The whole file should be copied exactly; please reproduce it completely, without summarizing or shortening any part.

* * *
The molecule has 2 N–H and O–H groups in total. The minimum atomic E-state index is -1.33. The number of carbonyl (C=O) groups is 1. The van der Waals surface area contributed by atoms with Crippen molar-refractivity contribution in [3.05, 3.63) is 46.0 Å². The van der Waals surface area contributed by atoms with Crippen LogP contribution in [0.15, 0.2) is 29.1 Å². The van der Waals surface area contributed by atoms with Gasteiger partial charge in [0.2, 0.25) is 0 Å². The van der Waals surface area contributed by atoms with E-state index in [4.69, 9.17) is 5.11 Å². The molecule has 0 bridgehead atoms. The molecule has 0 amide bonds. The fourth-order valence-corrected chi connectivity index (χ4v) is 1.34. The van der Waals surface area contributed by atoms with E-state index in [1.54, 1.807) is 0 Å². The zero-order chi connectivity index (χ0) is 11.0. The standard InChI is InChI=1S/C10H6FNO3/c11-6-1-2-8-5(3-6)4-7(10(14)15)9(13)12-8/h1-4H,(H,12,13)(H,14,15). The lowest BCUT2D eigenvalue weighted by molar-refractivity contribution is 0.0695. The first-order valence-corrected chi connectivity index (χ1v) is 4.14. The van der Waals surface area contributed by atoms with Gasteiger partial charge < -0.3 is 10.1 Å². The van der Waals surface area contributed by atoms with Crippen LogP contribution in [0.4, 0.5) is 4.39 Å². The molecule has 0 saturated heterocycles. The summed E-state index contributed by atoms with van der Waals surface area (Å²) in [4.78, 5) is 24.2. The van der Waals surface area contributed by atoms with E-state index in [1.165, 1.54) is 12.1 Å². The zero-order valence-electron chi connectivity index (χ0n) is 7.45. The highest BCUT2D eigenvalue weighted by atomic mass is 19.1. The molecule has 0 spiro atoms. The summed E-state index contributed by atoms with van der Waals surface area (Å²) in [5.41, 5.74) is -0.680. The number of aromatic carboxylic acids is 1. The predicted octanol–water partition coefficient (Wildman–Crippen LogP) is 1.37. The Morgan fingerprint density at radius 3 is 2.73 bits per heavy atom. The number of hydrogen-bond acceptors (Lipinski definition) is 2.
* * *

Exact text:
The molecule has 2 N–H and O–H groups in total. The minimum atomic E-state index is -1.33. The number of carbonyl (C=O) groups is 1. The van der Waals surface area contributed by atoms with Crippen molar-refractivity contribution in [3.05, 3.63) is 46.0 Å². The van der Waals surface area contributed by atoms with Crippen LogP contribution in [0.15, 0.2) is 29.1 Å². The van der Waals surface area contributed by atoms with Gasteiger partial charge in [0.2, 0.25) is 0 Å². The van der Waals surface area contributed by atoms with E-state index in [4.69, 9.17) is 5.11 Å². The molecule has 0 bridgehead atoms. The molecule has 0 amide bonds. The fourth-order valence-corrected chi connectivity index (χ4v) is 1.34. The van der Waals surface area contributed by atoms with E-state index in [1.54, 1.807) is 0 Å². The zero-order chi connectivity index (χ0) is 11.0. The standard InChI is InChI=1S/C10H6FNO3/c11-6-1-2-8-5(3-6)4-7(10(14)15)9(13)12-8/h1-4H,(H,12,13)(H,14,15). The lowest BCUT2D eigenvalue weighted by molar-refractivity contribution is 0.0695. The first-order valence-corrected chi connectivity index (χ1v) is 4.14. The van der Waals surface area contributed by atoms with Gasteiger partial charge < -0.3 is 10.1 Å². The van der Waals surface area contributed by atoms with Crippen LogP contribution in [0.4, 0.5) is 4.39 Å². The molecule has 0 saturated heterocycles. The summed E-state index contributed by atoms with van der Waals surface area (Å²) in [4.78, 5) is 24.2. The van der Waals surface area contributed by atoms with E-state index in [1.165, 1.54) is 12.1 Å². The zero-order valence-electron chi connectivity index (χ0n) is 7.45. The highest BCUT2D eigenvalue weighted by atomic mass is 19.1. The molecule has 0 spiro atoms. The summed E-state index contributed by atoms with van der Waals surface area (Å²) in [5.41, 5.74) is -0.680. The number of aromatic carboxylic acids is 1. The predicted octanol–water partition coefficient (Wildman–Crippen LogP) is 1.37. The Morgan fingerprint density at radius 3 is 2.73 bits per heavy atom. The number of hydrogen-bond acceptors (Lipinski definition) is 2.